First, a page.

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Re: Seekonk Community center...
Post on Fri Jan 23, 2009 12:03 pm  terrybohax
Are my eyes deceiving me or does it say 'fuel crap, prescription crap' - is there a meaning to crap that I don't know about??? confused


The staff of the town's council on aging currently operates out of
offices on the second floor of a school building at 320 Pleasant St.
The building also houses Seekonk Human Services, which provides fuel
crap, food, prescription crap, and counseling services to
people in the community. The building is several years old, has
wooden floors, and is populated by teachers and staff of the
Southcoast Educational Collaborative. A receptionist and four senior
aides share cramped office space with two senior volunteers. There is
a lot of noise, and little privacy.
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Re: Seekonk Community center...
Post on Fri Jan 23, 2009 12:38 pm  Dave
Shocked

Nope your eyes were fine! Seems the filter had a wildcard value on the END of a filtered word making it impASSible to post the word Laughing

Since corrected and noted in the edit reason.

Good catch.

Thanks.
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Re: Seekonk Community center...
Post on Sat Jan 24, 2009 8:59 am  terrybohax
I would urge the voters of Seekonk to vote NO on Monday. Sad No This is absolutely not the time to be taking on more debt, both one-time for the building and ongoing for the maintenance and utilities. We should re-visit this when the economy improves. RI unemployment rate reached 10% and many of us living in Seekonk work in RI.

If we do build this Taj Mahal, I hope there's a big room allocated to feed and shelter the newly homeless.
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Re: Seekonk Community center...
Post on Sun Jan 25, 2009 11:07 am  Dave
Quote :
Seekonk senior center on line
BY JOSEPH S. SIEGEL FOR THE SUN CHRONICLE
Sunday, January 25, 2009 1:49 AM EST

SEEKONK - Voters will decide on Monday whether to approve a debt
exclusion for a $5.1 million senior center.

The impact on homeowners would be minimal, according to Don
Kinniburgh, the head of the senior center building committee.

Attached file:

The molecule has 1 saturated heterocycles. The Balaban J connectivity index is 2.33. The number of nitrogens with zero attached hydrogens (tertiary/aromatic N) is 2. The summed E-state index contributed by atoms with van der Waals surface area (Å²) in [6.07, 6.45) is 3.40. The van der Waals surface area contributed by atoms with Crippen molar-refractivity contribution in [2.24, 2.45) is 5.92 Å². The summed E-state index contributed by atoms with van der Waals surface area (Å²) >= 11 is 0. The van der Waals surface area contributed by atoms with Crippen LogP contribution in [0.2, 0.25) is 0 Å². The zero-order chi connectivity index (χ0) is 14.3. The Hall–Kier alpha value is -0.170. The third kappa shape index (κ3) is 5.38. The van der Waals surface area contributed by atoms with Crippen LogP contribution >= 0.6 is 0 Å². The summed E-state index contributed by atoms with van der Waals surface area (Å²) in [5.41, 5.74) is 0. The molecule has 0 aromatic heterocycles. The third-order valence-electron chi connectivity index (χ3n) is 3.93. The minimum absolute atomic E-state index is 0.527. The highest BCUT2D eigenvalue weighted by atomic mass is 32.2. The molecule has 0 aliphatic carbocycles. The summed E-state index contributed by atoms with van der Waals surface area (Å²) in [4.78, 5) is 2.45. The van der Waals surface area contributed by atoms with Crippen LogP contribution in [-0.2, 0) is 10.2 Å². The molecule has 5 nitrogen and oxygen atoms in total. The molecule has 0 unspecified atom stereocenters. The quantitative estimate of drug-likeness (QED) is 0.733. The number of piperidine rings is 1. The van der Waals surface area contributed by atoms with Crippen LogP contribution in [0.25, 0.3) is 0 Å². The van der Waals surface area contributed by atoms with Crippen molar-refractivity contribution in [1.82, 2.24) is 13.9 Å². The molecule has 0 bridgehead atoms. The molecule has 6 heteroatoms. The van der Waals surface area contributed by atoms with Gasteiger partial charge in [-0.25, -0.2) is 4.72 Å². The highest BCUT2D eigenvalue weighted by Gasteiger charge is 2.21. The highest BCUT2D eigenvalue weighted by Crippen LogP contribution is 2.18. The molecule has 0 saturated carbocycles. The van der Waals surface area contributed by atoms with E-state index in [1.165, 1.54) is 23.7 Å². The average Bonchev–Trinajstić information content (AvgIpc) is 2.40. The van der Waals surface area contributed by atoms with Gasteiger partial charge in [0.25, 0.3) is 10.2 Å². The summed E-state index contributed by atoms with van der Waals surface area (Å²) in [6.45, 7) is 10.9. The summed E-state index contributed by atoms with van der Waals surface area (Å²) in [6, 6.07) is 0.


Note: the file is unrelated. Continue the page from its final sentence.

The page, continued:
Kinniburgh explained a debt exclusion is different from an override,
because an override permanently increases the tax rate while a debt
exclusion is temporary.

The highest amount assessed in taxes would be $44 per house, based on
a median home price of $289,000.

The 10,000-square-foot facility, to be constructed on the land behind
town hall, will serve as a community center. Various organizations
will be able to use the building for meetings and other events.
Kinniburgh said the council on aging building on Pleasant Street
was "old and dilapidated," adding that "people don't bother to go
because they can't climb the stairs."

Committee member Richard Perry noted the senior center would serve
multiple uses, including a base of operations for Meals On Wheels,
the WIC program, and possibly the veterans agent.

Perry noted the cost could end up being lower than $5.1 million, if
the state gave the committee a building grant for the project.

Critics of the project have been vocal about their reservations,
particularly Selectman Robert Richardson supports a new center but
thinks the cost is too high and that a debt exclusion amounts to
a "tax hike" on residents.

Arthur Foulkes, who has his own show on Cable 9, believes the cost
is "absurd."

"The community deserves a much more cost-effective project," Foulkes
said.

Foulkes noted that the recent question and answer forums held by the
building committee regarding the project should have been held months
earlier so the community could have been able to provide their input.

Foulkes believes the state or federal government might provide